Sunday was the 99th anniversary of the beginning of the Tulsa Race Massacre: on May 31, 1921, white rioters took to the streets of Tulsa, Oklahoma to raze a section of the town known as "Black Wall Street," where middle-class Black families lived and worked. Hundreds were killed, lynched on bridges, burnt in the streets, or cut down with machine guns. Thousands were left homeless. Seventy years later, a report commissioned by the state of Oklahoma would conclude that city officials had deputized many of the white men before they brought death to Tulsa's Black population, making them de facto agents of the state.
The anniversary has taken on new significance as peaceful protests continue around the world. These marches were sparked by the murder of George Floyd, a 46-year-old Black man killed by Minnesota police officer Derek Chauvin. Hundreds of thousands of people in cities around the world, from London to Amsterdam to Toronto and all across the United States, chant Floyd's name as they take a non-violent stand against police brutality and systemic racism in their countries. In the United States, these demonstrations have been met by a show of police force unprecedented in scale in modern times.
As each day unfolds, troubling clips from each protest are uploaded, shared, and go viral. Over and over, we see police forces displaying its capacity for violence with a demonic vibrance: they emulate a white supremacist killer in Charlottesville using an automobile to disperse a crowd, they pluck people off the street unprompted, shoot journalists with less-lethal rounds. For me, the most disturbing video that did not include any physical violence was one of a heavily armed officer bouncing on his feet as he clutched his weapon and licked his lips at the prospect of bloodshed.
Media can continue to blast out copaganda of officers kneeling with protestors in ostensible displays of solidarity, or focus on isolated instances of looting, but it all seems a bit feeble; it feels like we go past the point of no return several times each day. If this moment is to be an inflection point for real, positive change, it's going to take a lot of work and organizing to see it through. If that sounds good to you, we've collected some resources below.
Donate to bail funds for protestors
Organizations in cities across the United States have set up bail funds for protestors detained during marches. Deciding which ones to contribute to can be tough, but ActBlue has created a helpful option. This fundraising page offers donors around the world the option of splitting a single donation between 38 different groups raising bail funds. Alternatively, you can decide just how much goes where if you want to contribute to a handful of cities. More funds, as well as links to legal help in different American cities, can be found in this Google Document compiled by Instagram's @patiasfantasyworld.
And of course, if you go out to protest, make sure you stay safe.
Urge institutions and politicians to divest from police
Last Thursday, the University of Minnesota announced that it would "no longer contract with the Minneapolis Police Department for additional law enforcement support" or use the department's "specialized services" for events at the campus. To put pressure on the police, they need to be isolated not just politically but financially — @_erichu on Instagram has offered a simple guide for New York City residents to cut the NYPD's funding. The institutions and officials may change from city to city, but the tactics are similar: find out when your city is passing a budget, and organize to prevent it from passing without massive cuts to police.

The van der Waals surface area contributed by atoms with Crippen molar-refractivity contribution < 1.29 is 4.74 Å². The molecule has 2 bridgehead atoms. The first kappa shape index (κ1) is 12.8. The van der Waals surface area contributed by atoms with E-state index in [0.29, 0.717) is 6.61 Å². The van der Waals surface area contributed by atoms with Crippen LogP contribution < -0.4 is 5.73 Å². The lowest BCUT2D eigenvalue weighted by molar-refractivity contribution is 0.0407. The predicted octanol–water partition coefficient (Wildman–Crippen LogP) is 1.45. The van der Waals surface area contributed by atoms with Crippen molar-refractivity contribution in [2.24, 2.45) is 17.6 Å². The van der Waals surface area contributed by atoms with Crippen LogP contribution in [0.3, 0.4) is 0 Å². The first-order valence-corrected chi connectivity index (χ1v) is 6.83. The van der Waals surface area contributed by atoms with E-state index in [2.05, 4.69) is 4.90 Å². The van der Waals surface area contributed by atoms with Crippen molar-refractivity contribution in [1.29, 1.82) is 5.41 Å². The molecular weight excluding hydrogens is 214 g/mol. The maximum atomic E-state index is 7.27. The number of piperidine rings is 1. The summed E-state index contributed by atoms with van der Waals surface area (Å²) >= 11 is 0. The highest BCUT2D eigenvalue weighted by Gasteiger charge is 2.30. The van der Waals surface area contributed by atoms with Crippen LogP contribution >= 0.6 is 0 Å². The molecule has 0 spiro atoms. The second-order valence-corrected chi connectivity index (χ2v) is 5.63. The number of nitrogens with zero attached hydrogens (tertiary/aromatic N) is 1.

You might ask what the endgame is. The abolition of police? Well, the Minneapolis-based activist group MPD150 has assembled a short explainer on why that's not such a radical idea. They've got more resources, including a reading list, here. An exciting and plausible future for Black communities without police is described in-depth in the manifesto Let Your Motto Be Resistance: A Handbook on Organizing New Afrikan and Oppressed Communities for Self-Defense.
There's also personal divesting you can do in your everyday life. For example, is that Amazon Prime account really worth supporting a company that is licensing facial recognition software to police around the United States?
Do the reading
For white people interested in becoming allies, there are thousands of books by Black authors that are incredibly relevant to this moment, whether it's science fiction that imagines a tenable future or non-fiction that cuts to the core of our current problems. In the latter sphere, Ibram X. Kendi, author of How to Be an Anti-Racist, has compiled a list of books spanning different topics that further the cause of anti-racism. As for sci-fi, start with Octavia Butler and N. K. Jemisin, throw on some Sun Ra, and go from there.
Keep that same energy
White people: what's your plan for when the protests fade from the news? What does normal look like to you? Do you have a stronger desire to escape the anxiety and discomfort you feel when you see videos of Black death and police violence than you do to actually try to stop that death and violence from happening?
June is Pride Month, a celebration that would not have been created without the radical leadership of Black transgender woman named Marsha P. Blackburn, who was on the frontlines of the Stonewall Uprising. At the end of the month, will you have donated any money to the Marsha P. Johnson Institute, or the Black Trans Homeless Fund?
You might have a fear that any activism you share on social media could be perceived as self-gratifying, or more for clout than any sense of solidarity. For tips on how to be an effective ally, Mireille Cassandra Harper has "10 Steps for Non-Optical Allyship."